In some quarters, the purpose of painting was being questioned. Scholar-gentry led by the great statesman and poet, Su Shi (1037-1101) argued that painting might go beyond representation. He is credited with literati art, since he inaugurated shiren hua, ‘scholar’s painting’ – dependent on mastery of the brush – as a means of self-expression. A pioneer of this radical trend was Qiao Zhongchang (fl.late 11th-early 12th centuries), who is associated with a seminal work in the history of Chinese painting. ‘Perhaps most remarkable of all the Nelson-Atkins paintings is Illustration to the Second Prose Poem on the Red Cliff, attributed to Qiao Zhongchang,’ says Colin Mackenzie. ‘This long handscroll, some 24 feet in length, is one of the earliest Chinese literati paintings in existence and is remarkable for its powerful brushwork and the psychological intensity of its imagery. Some scholars have justifiably deemed it the world’s first expressionist painting, since it does not merely illustrate the Red Cliff poem, but rather penetrates to the very core of the artistic vision of the poem’s author, the literary genius, Su Shi.’

 

When the court fled south, the lush environment around the Southern Song (1127-1279) capital, Hangzhou encouraged new approaches, and new forms of landscape painting. Many of these were lost, but surviving numbers have enabled the field of Southern Song art to be defined. The influential Ma-Xia school of Ma Yuan (fl.1189-after 1225) and Xia Gui (ca.1180-1230) frequently used a diagonal composition called bianjiaojing, ‘one corner painting’ where landscape elements were confined to a lower corner against a large receding space. It circulated on small-scale formats such as album leaves and fan paintings. Panoramas in the handscroll format, given to extended narrative when unfurled from right to left, are not often associated with the school. Taking Northern Song literati innovations further is Composing Poetry on a Spring Outing, one of three rare handscrolls extant attributed to Ma Yuan. ‘It is one of the earliest and finest depictions of literary gatherings in a garden setting and is outstanding for its exquisite brushwork, both of the scenery and of the figures,’ says Dr Mackenzie. Probably commissioned by the wealthy Zhang Zi (1153-after 1211), scholar-official, amateur painter and poet, the scene takes place in his Hangzhou garden. Of the 38 figures depicted, four at the edges of the literary gathering are poets from the past, drawn to the event by Zhang’s poetry, suggesting this elegant work is a visual rendition of the idea of shenjiao, ‘communing with spirits’.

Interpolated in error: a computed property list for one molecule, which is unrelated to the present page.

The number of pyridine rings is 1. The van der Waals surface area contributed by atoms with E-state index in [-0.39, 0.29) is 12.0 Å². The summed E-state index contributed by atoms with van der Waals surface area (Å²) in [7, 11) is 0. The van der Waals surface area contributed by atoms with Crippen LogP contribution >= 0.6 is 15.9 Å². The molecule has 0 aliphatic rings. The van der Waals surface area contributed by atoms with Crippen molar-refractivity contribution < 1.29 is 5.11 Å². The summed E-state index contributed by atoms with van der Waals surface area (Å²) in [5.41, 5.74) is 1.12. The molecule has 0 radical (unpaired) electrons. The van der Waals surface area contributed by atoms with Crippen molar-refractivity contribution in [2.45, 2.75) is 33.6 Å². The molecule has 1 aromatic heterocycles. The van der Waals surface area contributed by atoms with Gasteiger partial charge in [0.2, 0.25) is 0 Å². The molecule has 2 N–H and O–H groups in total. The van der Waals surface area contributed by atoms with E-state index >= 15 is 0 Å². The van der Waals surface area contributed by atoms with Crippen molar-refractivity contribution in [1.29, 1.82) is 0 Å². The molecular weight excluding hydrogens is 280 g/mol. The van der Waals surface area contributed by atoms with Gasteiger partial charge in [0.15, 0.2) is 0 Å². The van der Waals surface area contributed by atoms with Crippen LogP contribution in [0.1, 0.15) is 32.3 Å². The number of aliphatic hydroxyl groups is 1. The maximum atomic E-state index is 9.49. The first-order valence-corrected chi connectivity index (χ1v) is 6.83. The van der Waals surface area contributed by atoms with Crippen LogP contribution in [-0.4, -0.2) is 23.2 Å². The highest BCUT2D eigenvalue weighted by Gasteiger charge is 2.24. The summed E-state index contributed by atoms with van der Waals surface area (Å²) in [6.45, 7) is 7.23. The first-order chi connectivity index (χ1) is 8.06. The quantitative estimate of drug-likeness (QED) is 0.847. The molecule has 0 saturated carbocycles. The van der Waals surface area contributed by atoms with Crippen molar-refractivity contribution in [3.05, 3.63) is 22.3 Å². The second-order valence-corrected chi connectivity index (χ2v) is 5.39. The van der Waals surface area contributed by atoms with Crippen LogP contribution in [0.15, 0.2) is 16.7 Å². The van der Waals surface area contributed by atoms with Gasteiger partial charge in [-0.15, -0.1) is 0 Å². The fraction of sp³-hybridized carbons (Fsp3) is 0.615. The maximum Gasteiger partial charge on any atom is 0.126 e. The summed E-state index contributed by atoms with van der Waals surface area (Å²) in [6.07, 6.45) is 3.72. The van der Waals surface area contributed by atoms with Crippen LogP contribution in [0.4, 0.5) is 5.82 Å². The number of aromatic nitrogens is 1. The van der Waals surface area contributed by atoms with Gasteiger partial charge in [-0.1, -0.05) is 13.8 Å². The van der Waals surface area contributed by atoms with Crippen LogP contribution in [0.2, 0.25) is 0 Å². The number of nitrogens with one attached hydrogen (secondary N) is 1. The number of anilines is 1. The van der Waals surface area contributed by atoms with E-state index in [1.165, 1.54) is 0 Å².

Around this time, brush-strokes acquired names as further emphasis was given to brush technique. Ma Yuan’s contemporary, Xia Gui identified with the axe-cut brush-stroke and asymmetrical composition, also veered towards abstraction. ‘His handscroll, Twelve Views of Landscape, is among the most minimalist landscape paintings ever created,’
Dr Mackenzie tells us. ‘Rarely has an artist been able to conjure such a compelling vision with such an economy of means – the majority of the surface of the painting is left largely untouched by the brush. Yet still manages to excite the viewer to imagine what lies beyond the misty space.’This vision was reduced still further by Chan Buddhist monk artists in monasteries surrounding the West Lake. They understood the power of abstraction and using monochrome ink on paper, worked spontaneously on the bare essentials. Prominent among them was Liang Kai (fl.first half of 13th century), formerly a daizhao, ‘painter in attendance’ at the Hangzhou court from 1201 to 1204. His Poet Strolling by a Marshy Bank is a play on the ‘one corner’ composition. Much of the space is occupied by a massive mist-shrouded, diagonal cliff, shifting the focus to details beneath it.

 

Far removed from these Zen attributes, was the academic court painting. Figure painting, both religious and secular, was part of the repertory of Tang (618-906) mural, tomb and handscroll painting. It came under the aegis of Song Huizong’s painting academy in the 12th century, and was classified by the Xuanhe Huapu under renwu, ‘human affairs’, category two. Court Ladies preparing Newly Woven Silk with three scenes of ladies beating, sewing and ironing new silk in vivid colour, attests to academic taste and a preoccupation with spatial arrangement. ‘One of the great masterpieces of Chinese figure painting, it is attributed to Huizong, himself an accomplished artist,’ says Jane Portal, Matsutaro Shoriki Chair, Art of Asia, Oceania and Africa at the Museum of Fine Arts, Boston. ‘The engagement of aristocratic ladies in domestic labour reflects the traditional springtime event when the empress would lead them through the ancient ritual of producing silk.’